Continuing we arrive at the Cathedral, the church is Romanesque and was dedicated to S. Sabino, inside is the crypt that preserves in the altar the relics of S. Sabino and the icon of the Madonna Odegitria.
Imposing is the basilica of S. Nicola inside lies the crypt supported by 26 columns with Romanesque and Byzantine capitals and houses under the altar the tomb of St. Nicholas. In addition, the basilica houses the Museum of the Basilica of S. Nicola, where the precious treasure of the church is kept.
Continuing the visit from the historic center you arrive in Piazza Ferrarese.
For shopping we end our visit in Via Sparano, one of the most famous shopping streets.
POLIGNANO A MARE
Polignano stands on the top of a rocky ridge overlooking the sea, the cliff is full of natural coves and sea caves.
Once you enter the historic center, the visitor will be able to admire numerous terraces overlooking the sea. Imposing is the Palazzo del Feudatario, the residence of the gentlemen who have governed Polignano for years, offering the spectator all the grandeur of its façade.
In the square named after Vittorio Emanuele II, formerly the watch-square, so baptized because the great clock stands there, stands the Chiesa Matrice, one of the oldest and most important constructions of the town, it stands out thanks to the large quadrangular bell-tower. Outside the historic core, there is an old port that occupies the great bay called cala Paura, a natural phenomenon of unparalleled beauty.
You must visit the crypts and the rock villages of worship. The Castle Carlo V in Monopoli has a pentagonal plan with towers at the top and contains several treasures. Very important from the historical-artistic point of view:
- The rock church of San Nicola de Pinna, founded at the end of the tenth century by the Saxon monopolitano;
- The Palmieri Palace of the century XVIII.
Finally, adjacent to a small Apulian-Greek rock church stands on a cliff, embraced by two coves, the Abbey of St. Stephen.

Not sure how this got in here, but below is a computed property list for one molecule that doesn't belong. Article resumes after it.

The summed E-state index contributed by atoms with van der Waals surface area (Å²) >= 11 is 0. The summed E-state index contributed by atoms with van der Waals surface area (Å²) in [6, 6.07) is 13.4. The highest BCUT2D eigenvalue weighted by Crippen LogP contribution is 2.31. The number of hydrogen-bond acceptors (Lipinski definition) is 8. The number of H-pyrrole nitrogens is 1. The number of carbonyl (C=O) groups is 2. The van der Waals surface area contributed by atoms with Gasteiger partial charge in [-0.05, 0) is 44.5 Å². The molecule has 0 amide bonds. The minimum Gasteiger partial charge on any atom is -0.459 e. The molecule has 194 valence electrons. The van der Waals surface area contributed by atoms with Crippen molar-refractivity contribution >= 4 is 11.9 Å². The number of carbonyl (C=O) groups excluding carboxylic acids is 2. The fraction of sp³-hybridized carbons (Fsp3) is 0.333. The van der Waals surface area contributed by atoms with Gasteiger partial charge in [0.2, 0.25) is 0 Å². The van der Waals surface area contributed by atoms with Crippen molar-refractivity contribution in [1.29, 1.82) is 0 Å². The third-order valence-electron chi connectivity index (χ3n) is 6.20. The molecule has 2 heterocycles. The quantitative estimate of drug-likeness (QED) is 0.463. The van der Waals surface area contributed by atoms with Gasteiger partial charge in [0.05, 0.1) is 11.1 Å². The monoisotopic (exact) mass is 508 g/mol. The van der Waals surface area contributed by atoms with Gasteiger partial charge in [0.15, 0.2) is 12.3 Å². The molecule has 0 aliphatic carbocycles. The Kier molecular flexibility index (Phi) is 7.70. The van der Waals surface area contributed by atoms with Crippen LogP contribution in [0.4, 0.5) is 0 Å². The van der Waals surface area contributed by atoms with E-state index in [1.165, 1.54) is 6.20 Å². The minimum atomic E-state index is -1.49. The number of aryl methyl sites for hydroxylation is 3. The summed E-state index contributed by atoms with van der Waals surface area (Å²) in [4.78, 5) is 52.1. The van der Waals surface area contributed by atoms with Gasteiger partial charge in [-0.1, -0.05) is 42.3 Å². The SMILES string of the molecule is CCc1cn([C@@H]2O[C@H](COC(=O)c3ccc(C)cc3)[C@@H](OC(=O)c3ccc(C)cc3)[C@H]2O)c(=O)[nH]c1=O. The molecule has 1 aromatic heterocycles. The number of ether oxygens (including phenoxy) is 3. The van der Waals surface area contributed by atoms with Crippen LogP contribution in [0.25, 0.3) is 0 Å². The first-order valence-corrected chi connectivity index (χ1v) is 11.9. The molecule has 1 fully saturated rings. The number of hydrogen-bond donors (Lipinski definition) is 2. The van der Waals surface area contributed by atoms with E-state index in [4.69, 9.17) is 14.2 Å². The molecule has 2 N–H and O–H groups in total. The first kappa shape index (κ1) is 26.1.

Valle d’Itria is distinguished by a nature that dominates the landscape: along the road the view alternates with the view of centuries-old olive groves, vineyards, villages, farms and traditional white trulli.
The places that are part of the Valle d’Itria are: Alberobello (Unesco Heritage), Cisternino and Locorotondo (listed among the most beautiful villages in Italy) Martina Franca (from the Baroque style), Castellana (with its famous Castellana Caves, a suggestive stop between tunnels and natural spectacles), Putignano (famous for the Carnival), Noci, Fasano, the white city of Ostuni, Ceglie Messapica, Villa Castelli.
Every place in the Valle d ‘Itria has a particularity that makes it worthy of being known.
Matera is famous for its exceptional historical center, in particular for its most characteristic districts, the Sasso “Caveoso” and the “Barisano” Sasso, today referred to as the Sassi of Matera, included by the U.N.E.S.C.O. on the list of World Heritage Sites.
Over the centuries, the dwellings of Sasso Caveoso at the extreme southern margins have increasingly been used as cellars for the production and conservation of wine.
In the Civita, the most ancient nucleus of the town, to visit are the Piazza Duomo and the palaces that overlook it, including Palazzo Gattini and the Palazzo della Curia.